• Children—Use and dose must be determined by your doctor.
  • For too much aldosterone in the body:
    • For oral dosage form (tablets):
      • Adults—Use and dose must be determined by your doctor. The dose is usually 100 to 400 milligrams (mg) per day to prepare for surgery.
      • Children—Use and dose must be determined by your doctor.

Modifications

Due to the possible effects of this medication, there may be changes to how it is used. Therefore, users need to be aware of the following when taking spironolactone.

Dosage adjustment may be required for:

  • Adults 65 and older
  • People with reduced kidney or liver function
  • Hyperkalemia (too much potassium)

Tell your healthcare provider if you have difficulty swallowing pills. A liquid (suspension) form is available under the brand name Carospir. Your healthcare provider may prescribe the liquid formulation, depending on your condition.

Missed Dose

If you miss a dose of Aldactone, take the missed dose as soon as you remember. But if it is almost time for the next scheduled dose, you should skip the dose you missed. Do not take extra to make up for the missed dose. Doing so can increase your risk for side effects.

Overdose: What Happens If I Take Too Much Aldactone?

If you take too much spironolactone, you may begin to experience:

  • Drowsiness
  • Confusion
  • Dizziness
  • Nausea
  • Muscle pain or cramping
  • Diarrhea

Hyperkalemia can occur, especially in people with impaired kidney function. Treatment of an overdose may be supportive for hydration, electrolyte balance, and vital functions.

What Happens If I Overdose on Aldactone?

Verywell Health's drug information is meant for educational purposes only and is not intended to replace medical advice, diagnosis, or treatment from a healthcare provider. Consult your healthcare provider before taking any new medication(s). IBM Watson Micromedex provides some of the drug content, as indicated on the page.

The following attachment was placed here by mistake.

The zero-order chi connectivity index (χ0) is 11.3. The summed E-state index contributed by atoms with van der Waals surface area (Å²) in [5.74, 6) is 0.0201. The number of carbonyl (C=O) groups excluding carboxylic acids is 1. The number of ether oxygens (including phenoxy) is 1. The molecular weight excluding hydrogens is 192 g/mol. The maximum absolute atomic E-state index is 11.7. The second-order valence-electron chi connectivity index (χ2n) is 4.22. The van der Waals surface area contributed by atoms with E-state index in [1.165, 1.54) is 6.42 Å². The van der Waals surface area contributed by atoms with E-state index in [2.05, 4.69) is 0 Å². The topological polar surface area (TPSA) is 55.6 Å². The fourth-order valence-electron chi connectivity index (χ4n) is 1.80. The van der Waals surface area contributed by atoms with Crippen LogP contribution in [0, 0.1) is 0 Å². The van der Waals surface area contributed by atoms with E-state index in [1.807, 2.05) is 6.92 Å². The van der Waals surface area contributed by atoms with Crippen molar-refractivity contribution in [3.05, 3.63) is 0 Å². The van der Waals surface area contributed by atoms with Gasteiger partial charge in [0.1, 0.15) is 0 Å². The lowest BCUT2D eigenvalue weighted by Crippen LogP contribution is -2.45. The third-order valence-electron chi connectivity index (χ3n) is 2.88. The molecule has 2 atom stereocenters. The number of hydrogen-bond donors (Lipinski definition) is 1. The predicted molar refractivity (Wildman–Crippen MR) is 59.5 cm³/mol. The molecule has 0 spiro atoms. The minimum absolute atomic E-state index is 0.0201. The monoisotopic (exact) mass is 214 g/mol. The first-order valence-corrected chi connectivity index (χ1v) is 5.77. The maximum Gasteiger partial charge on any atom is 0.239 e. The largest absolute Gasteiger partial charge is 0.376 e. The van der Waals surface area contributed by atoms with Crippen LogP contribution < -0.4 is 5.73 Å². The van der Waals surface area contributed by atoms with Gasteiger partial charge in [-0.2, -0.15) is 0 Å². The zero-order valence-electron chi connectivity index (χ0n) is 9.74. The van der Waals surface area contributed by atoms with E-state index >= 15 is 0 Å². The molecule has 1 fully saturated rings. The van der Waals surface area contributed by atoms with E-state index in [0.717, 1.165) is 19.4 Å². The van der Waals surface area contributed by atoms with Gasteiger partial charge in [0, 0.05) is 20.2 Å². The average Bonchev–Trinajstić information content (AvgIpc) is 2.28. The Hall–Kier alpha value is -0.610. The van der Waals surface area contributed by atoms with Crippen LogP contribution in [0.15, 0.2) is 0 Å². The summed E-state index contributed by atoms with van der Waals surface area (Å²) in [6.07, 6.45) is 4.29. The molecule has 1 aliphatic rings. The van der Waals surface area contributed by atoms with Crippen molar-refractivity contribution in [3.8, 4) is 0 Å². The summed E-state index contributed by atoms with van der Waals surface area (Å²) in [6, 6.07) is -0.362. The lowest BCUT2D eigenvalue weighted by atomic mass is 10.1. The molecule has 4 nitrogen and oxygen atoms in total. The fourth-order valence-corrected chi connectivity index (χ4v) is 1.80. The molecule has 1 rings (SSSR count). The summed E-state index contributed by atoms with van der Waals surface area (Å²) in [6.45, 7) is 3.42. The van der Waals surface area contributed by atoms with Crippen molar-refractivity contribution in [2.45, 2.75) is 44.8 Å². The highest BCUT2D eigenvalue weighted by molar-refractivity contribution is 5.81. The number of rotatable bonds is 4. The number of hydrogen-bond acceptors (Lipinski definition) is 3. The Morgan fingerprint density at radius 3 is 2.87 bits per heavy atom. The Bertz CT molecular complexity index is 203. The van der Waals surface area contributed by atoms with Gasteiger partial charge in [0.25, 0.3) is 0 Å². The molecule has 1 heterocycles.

Precautions

Drug Content Provided and Reviewed by IBM Micromedex®

It is very important that your doctor check your progress at regular visits to make sure this medicine is working properly and to decide if you should continue to take it. Blood and urine tests may be needed to check for unwanted effects.

Do not take this medicine together with eplerenone (Inspra®). Using these medicines together may cause serious unwanted effects.

Do not take other medicines unless they have been discussed with your doctor. This especially includes potassium supplements or salt substitutes containing potassium, certain diuretics (eg, amiloride, triamterene (Dyazide®, Dyrenium®, Maxzide®, Midamor®, Moduretic®), or other products containing spironolactone (Aldactazide®).

Hyperkalemia (high potassium in the blood) may occur while you are using this medicine. Check with your doctor right away if you have the following symptoms: stomach pain, confusion, difficulty with breathing, irregular heartbeat, nausea or vomiting, nervousness, numbness or tingling in the hands, feet, or lips, or weakness or heaviness of the legs. Ask your doctor before you use any medicine, supplement, or salt substitute that contains potassium. 

Spironolactone may worsen kidney function in patients with low to no salt in their body or in those who take other blood pressure medicines (eg, ARB, ACE inhibitor). Talk to your doctor if you have concerns about this.